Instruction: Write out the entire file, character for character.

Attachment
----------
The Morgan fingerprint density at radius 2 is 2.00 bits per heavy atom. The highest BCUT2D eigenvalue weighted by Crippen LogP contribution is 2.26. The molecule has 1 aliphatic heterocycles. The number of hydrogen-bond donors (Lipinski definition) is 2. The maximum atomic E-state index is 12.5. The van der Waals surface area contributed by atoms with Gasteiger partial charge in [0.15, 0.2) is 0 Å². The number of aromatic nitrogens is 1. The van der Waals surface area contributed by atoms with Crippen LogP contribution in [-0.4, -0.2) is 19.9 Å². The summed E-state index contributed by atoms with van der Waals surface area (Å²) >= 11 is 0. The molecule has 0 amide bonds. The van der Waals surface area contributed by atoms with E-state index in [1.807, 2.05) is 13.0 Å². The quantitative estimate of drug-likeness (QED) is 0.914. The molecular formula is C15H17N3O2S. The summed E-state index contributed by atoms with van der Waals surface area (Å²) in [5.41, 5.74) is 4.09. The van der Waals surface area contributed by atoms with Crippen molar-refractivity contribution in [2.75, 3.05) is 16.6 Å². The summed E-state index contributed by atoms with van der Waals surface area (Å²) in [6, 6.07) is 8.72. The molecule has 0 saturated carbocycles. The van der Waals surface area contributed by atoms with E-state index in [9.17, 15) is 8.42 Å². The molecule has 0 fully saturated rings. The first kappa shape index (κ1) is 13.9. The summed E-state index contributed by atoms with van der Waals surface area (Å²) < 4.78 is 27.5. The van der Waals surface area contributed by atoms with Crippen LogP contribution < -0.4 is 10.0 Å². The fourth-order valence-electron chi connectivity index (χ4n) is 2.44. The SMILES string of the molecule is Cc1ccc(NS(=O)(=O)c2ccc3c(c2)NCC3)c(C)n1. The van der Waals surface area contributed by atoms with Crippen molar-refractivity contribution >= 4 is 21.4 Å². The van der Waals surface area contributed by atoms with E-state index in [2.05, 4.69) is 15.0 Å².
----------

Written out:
The Morgan fingerprint density at radius 2 is 2.00 bits per heavy atom. The highest BCUT2D eigenvalue weighted by Crippen LogP contribution is 2.26. The molecule has 1 aliphatic heterocycles. The number of hydrogen-bond donors (Lipinski definition) is 2. The maximum atomic E-state index is 12.5. The van der Waals surface area contributed by atoms with Gasteiger partial charge in [0.15, 0.2) is 0 Å². The number of aromatic nitrogens is 1. The van der Waals surface area contributed by atoms with Crippen LogP contribution in [-0.4, -0.2) is 19.9 Å². The summed E-state index contributed by atoms with van der Waals surface area (Å²) >= 11 is 0. The molecule has 0 amide bonds. The van der Waals surface area contributed by atoms with E-state index in [1.807, 2.05) is 13.0 Å². The quantitative estimate of drug-likeness (QED) is 0.914. The molecular formula is C15H17N3O2S. The summed E-state index contributed by atoms with van der Waals surface area (Å²) in [5.41, 5.74) is 4.09. The van der Waals surface area contributed by atoms with Crippen molar-refractivity contribution in [2.75, 3.05) is 16.6 Å². The summed E-state index contributed by atoms with van der Waals surface area (Å²) in [6, 6.07) is 8.72. The molecule has 0 saturated carbocycles. The van der Waals surface area contributed by atoms with E-state index in [9.17, 15) is 8.42 Å². The molecule has 0 fully saturated rings. The first kappa shape index (κ1) is 13.9. The summed E-state index contributed by atoms with van der Waals surface area (Å²) < 4.78 is 27.5. The van der Waals surface area contributed by atoms with Crippen LogP contribution < -0.4 is 10.0 Å². The fourth-order valence-electron chi connectivity index (χ4n) is 2.44. The SMILES string of the molecule is Cc1ccc(NS(=O)(=O)c2ccc3c(c2)NCC3)c(C)n1. The van der Waals surface area contributed by atoms with Crippen molar-refractivity contribution >= 4 is 21.4 Å². The van der Waals surface area contributed by atoms with E-state index in [2.05, 4.69) is 15.0 Å².